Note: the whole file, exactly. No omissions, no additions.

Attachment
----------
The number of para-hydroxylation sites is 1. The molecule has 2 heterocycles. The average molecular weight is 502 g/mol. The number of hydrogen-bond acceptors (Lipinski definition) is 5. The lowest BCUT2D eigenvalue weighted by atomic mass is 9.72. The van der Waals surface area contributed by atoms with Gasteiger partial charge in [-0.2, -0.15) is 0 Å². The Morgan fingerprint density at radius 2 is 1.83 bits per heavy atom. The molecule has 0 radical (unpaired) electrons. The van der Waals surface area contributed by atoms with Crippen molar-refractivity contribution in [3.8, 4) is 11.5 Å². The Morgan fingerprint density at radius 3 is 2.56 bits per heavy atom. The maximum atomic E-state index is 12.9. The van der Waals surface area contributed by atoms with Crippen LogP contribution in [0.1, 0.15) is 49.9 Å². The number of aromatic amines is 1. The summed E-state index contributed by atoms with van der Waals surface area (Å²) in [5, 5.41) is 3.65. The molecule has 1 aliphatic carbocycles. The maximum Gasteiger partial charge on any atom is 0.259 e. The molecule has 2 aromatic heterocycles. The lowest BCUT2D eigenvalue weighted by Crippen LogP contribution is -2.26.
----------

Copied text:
The number of para-hydroxylation sites is 1. The molecule has 2 heterocycles. The average molecular weight is 502 g/mol. The number of hydrogen-bond acceptors (Lipinski definition) is 5. The lowest BCUT2D eigenvalue weighted by atomic mass is 9.72. The van der Waals surface area contributed by atoms with Gasteiger partial charge in [-0.2, -0.15) is 0 Å². The Morgan fingerprint density at radius 2 is 1.83 bits per heavy atom. The molecule has 0 radical (unpaired) electrons. The van der Waals surface area contributed by atoms with Crippen molar-refractivity contribution in [3.8, 4) is 11.5 Å². The Morgan fingerprint density at radius 3 is 2.56 bits per heavy atom. The maximum atomic E-state index is 12.9. The van der Waals surface area contributed by atoms with Crippen LogP contribution in [0.1, 0.15) is 49.9 Å². The number of aromatic amines is 1. The summed E-state index contributed by atoms with van der Waals surface area (Å²) in [5, 5.41) is 3.65. The molecule has 1 aliphatic carbocycles. The maximum Gasteiger partial charge on any atom is 0.259 e. The molecule has 2 aromatic heterocycles. The lowest BCUT2D eigenvalue weighted by Crippen LogP contribution is -2.26.